The third floor of the Curris Center buzzed with professionally dressed students with resumes in hand Wednesday.
The semi-annual career fair ran from 10 a.m. to 2 p.m. and was aimed at connecting students with potential employers.
“Our career fair is unique because we morph and change it every year to make it better,” Ross Meloan, director of Career Services, said. “It gives students a chance to get out in front of employers and engage them with future jobs.”
Anna Hunt, human resource intern for Briggs and Stratton, was a representatives at one of the 83 booths at this year’s fair.
She said Briggs and Stratton was looking for college students who wanted part-time work. She took resumes, but to apply, students had to go online.
Along with part-time positions, the company also accepted applications for internships.
Bristol Broadcasting was another employer represented at the career fair. The Paducah branch promoted jobs at stations such as WKYQ and Electric 96.9.
Promotions director Nick Black said the company has been successful with the outcome of the career fair at Murray State.
“We are taking anything and everything as far as resumes are concerned,” Black said. “We have hired students from Murray State through the career fair before and they have excelled in their jobs.”
Along with employers, several colleges also attended the career fair to gain interest from students considering graduate school. One such institution was the Nashville School of Law.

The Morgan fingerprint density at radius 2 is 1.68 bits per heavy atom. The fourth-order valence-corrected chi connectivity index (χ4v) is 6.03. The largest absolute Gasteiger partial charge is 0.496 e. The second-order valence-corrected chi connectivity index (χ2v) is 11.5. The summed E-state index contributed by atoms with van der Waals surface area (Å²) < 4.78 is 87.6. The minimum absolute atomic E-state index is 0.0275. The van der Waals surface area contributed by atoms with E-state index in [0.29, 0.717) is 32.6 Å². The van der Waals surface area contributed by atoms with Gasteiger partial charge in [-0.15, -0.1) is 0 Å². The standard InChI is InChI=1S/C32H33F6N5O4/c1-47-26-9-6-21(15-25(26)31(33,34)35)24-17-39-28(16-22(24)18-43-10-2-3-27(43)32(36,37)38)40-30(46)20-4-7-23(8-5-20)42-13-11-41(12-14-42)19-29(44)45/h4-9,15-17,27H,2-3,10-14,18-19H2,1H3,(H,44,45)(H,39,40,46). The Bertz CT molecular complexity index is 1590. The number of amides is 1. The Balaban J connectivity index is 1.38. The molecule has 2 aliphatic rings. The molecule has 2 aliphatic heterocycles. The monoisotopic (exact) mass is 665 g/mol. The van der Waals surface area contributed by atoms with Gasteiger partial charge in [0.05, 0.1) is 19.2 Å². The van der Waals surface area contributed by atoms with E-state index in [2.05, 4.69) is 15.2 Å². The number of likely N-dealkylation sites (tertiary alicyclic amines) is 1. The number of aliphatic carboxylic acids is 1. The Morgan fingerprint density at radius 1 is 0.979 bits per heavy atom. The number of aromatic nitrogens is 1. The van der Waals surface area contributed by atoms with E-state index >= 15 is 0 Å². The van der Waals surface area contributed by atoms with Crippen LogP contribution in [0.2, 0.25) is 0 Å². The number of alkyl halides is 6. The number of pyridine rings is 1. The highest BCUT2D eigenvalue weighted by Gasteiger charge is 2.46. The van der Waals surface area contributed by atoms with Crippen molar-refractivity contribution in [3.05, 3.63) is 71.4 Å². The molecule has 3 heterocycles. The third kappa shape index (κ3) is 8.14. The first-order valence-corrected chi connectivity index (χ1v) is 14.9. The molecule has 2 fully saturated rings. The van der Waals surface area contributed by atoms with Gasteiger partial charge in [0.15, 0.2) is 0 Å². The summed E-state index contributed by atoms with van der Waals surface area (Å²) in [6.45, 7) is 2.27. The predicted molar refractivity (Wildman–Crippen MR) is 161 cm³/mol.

“Because of a greater interest we are doing more recruiting in Kentucky than ever before,” Virginia Townzen, associate dean of Nashville School of Law, said. “We are really hoping students who are considering law school will keep us in mind for their future.”
Jake Darnell, sophomore from Murray, was one of many attendees at the career fair.
“It is a great experience to help find a job,” Darnell said. “My major is criminal justice, but right now I’m keeping my options open.”
Darnell spoke with employers such as Walmart and the Kentucky State Police.
This year’s Career Fair comes at a time when students nationwide are as proactive as ever in gaining employment after college.
The National Association of Colleges and Employers (NACE) conducted a survey to learn more about student expectations, plans and activities for employment.
Meloan said more than 500,000 students from 559 colleges and universities from all 50 states participated in the survey.
The survey was held from mid-February to April 30.
Murray State was among the universities that participated.
The survey showed the class of 2011 was more involved with career searches than the class of 2010 and saw an increase in job offers. It also showed that students are using social networking more as a way to gain contacts with potential employers.
Meloan said Career Services uses information from surveys like the one NACE conducted to help with things such as the Career Fair.
He said seniors are the most likely to visit Career Services for resume help, but he encouraged all students to come and see the different booths and possible employers.
“The employers have been giving us compliments all day,” Meloan said. “They are happy with the students and the execution of the career fair.”